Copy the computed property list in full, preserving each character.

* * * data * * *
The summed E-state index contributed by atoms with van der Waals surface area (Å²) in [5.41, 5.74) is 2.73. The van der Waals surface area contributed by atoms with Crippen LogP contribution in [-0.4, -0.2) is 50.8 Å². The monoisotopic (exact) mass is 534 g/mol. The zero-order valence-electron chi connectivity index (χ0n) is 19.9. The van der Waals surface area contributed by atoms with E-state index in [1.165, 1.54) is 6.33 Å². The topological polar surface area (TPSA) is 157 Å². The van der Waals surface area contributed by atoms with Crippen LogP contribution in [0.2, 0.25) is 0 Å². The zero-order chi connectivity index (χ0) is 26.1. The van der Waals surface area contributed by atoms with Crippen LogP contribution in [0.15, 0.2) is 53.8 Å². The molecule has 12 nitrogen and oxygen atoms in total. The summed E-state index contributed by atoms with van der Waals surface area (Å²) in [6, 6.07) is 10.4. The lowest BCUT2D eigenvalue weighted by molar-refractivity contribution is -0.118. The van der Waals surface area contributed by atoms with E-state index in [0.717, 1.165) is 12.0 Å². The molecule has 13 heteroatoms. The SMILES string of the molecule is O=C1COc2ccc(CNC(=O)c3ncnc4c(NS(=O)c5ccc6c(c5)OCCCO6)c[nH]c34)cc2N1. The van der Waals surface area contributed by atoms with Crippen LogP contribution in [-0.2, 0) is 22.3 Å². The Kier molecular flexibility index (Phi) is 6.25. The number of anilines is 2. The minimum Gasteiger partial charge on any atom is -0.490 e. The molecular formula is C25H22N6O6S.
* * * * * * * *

The summed E-state index contributed by atoms with van der Waals surface area (Å²) in [5.41, 5.74) is 2.73. The van der Waals surface area contributed by atoms with Crippen LogP contribution in [-0.4, -0.2) is 50.8 Å². The monoisotopic (exact) mass is 534 g/mol. The zero-order valence-electron chi connectivity index (χ0n) is 19.9. The van der Waals surface area contributed by atoms with E-state index in [1.165, 1.54) is 6.33 Å². The topological polar surface area (TPSA) is 157 Å². The van der Waals surface area contributed by atoms with Crippen LogP contribution in [0.2, 0.25) is 0 Å². The zero-order chi connectivity index (χ0) is 26.1. The van der Waals surface area contributed by atoms with Crippen LogP contribution in [0.15, 0.2) is 53.8 Å². The molecule has 12 nitrogen and oxygen atoms in total. The summed E-state index contributed by atoms with van der Waals surface area (Å²) in [6, 6.07) is 10.4. The lowest BCUT2D eigenvalue weighted by molar-refractivity contribution is -0.118. The van der Waals surface area contributed by atoms with E-state index in [0.717, 1.165) is 12.0 Å². The molecule has 13 heteroatoms. The SMILES string of the molecule is O=C1COc2ccc(CNC(=O)c3ncnc4c(NS(=O)c5ccc6c(c5)OCCCO6)c[nH]c34)cc2N1. The van der Waals surface area contributed by atoms with Crippen LogP contribution in [-0.2, 0) is 22.3 Å². The Kier molecular flexibility index (Phi) is 6.25. The number of anilines is 2. The minimum Gasteiger partial charge on any atom is -0.490 e. The molecular formula is C25H22N6O6S.